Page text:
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‘Aliens: Salvation’ receives a welcome resurrection

by  in Comic News Comment
‘Aliens: Salvation’ receives a welcome resurrection

It would be an exaggeration to say Dark Horse saved this 22-year-old Aliens one-shot from obscurity by re-publishing it in a slick, if slim, new hardcover, although it’s tempting to do so, if only for the play on words.

In reality, re-releasing Aliens: Salvation in this nice, standalone, bookshelf-ready format probably has as much to do with putting out one more book with Mike Mignola’s name on the spine as making sure that one of the better-looking, more idiosyncratically designed Aliens tie-ins is readily available.

The fact that it’s back in print and on shelves this week is more important than the how and why of it, though.

It’s penciled by Mignola, who also drew the original cover as well as what appears to be a new one (in his current, even more stripped-down style), from a script by Dave Gibbons. It’s inked by Kevin Nowlan, colored by Matt Hollingsworth and lettered by Clem Robins.

Salvation first saw print in 1993, the same year Mignola’s signature creation Hellboy, and has been collected two other times: first in 2001, as one half of the trade Aliens: Salvation and Sacrifice, and then again in 2003, in Aliens Omnibus Vol. 3. This third, and likely final, collection seems rather perfectly poised to capitalize on Mignola’s popularity.

It contains the most basic elements of the original Alien horror story — the alien, the evil corporation, the chest-bursting, the character that is secretly a robot — as well as innovations that appeared in the first sequel, like the queen, the egg-laying and the blazing guns. The thoroughly lived-in, barely futuristic future is again the setting, although here the location is a jungle that seems more natural for the Aliens’ perennial foils, the Predators.

The crew of the space freighter Nova Maru is hauling a mysterious cargo that, once it’s released, causes the ship’s captain to go pretty crazy, forcing religious cook Selkirk to pilot the escape pod to the nearest planet.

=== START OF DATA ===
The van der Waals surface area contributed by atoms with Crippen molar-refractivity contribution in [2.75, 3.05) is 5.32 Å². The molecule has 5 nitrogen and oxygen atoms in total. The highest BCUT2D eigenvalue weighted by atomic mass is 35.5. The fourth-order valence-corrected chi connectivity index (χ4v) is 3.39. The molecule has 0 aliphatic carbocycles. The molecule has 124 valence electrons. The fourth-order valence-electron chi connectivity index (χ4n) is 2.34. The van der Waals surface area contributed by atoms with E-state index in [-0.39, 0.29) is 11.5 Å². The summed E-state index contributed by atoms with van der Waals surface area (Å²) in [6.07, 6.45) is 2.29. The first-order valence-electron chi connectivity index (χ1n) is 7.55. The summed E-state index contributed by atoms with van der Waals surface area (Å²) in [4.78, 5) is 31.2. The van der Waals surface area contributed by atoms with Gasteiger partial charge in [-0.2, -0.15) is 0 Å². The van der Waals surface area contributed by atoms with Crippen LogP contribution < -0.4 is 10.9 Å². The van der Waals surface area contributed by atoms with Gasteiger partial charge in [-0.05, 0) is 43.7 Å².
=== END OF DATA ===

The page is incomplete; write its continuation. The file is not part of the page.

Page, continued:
You know what that cargo is, right? The two to survive on the inhospitable jungle island for a while, but eventually the ship they escaped from crashes near them, and that killer cargo gets loose and starts doing what it does.

Selkirk is a rather devout Christian, thanking God for every good thing that happens to him, assigning responsibility for even the bad stuff to God, and stopping regularly to pray. He thinks of a female crew member who saves him as an angel, and the Aliens as demons. Gibbons’ narration for Selkirk is definitely, strictly Christian, although general enough that it can’t be narrowed down to a particular denomination. Interesting that the faith survives as it does into the future of Aliens, though.

Gibbons’ narration never quite becomes tedious, but it certainly gets predictable, and while Selkirk’s ultimate realization of what the real, true evil in the universe is won’t surprise anyone who’s seen any of the movies or read many of the comics, it’s still rather elegantly conveyed.

The scripting is fine, then. Good if not great, providing a perfectly serviceable franchise story that tries to tell the basic Aliens story while finding a new, unexplored route, if never quite transcending its origins. Gibbons also puts the fact that readers will be at least one step ahead of all the characters to good use, showing the results of particular actions without needing to depict them.

The art, on the other hand, is really rather special. The Mignola of 1993 isn’t the same Mignola of 2003 or 2013 exactly, but he’s awfully close, and this is quite clearly the work of the Hellboy artist, perfectly paired with an inker.

Their Aliens are rather lovely, with Mignola’s reduction of the subject matter into basic forms losing the slimy, wriggly, baroque detailing of designer H.R. Giger’s originals, while clearly depicting the same creatures in a colder, starker, blockier form that makes them seem even more alien. Mignola and Nowlan’s Aliens don’t seem to belong in the world of metal that the humans live in, nor in the organic world of rock and plants and water of the planet. They’re something between organic and machine, an appropriate look for living killing machines, right?

Every few pages brings a new stop-stand-stare panel: a horrifying dream sequence that prefigures some of Mignola’s trippier Hellboy scenes, the way Aliens caught in an explosion float in its force and start to dissolve around the edges, the beautiful corpses with perfectly symmetrical exit wounds in their chests that look like objets d’arte more than Alien victims, the body horror of one of those realistic robot people with its face burnt off and its gory artificial guts spilling out, and on and on.

I don’t know that this is the best of Dark Horse’s Aliens comics or anything, but it’s certainly one that deserves revisiting, and this nice, new packaging provides the opportunity to do just that.

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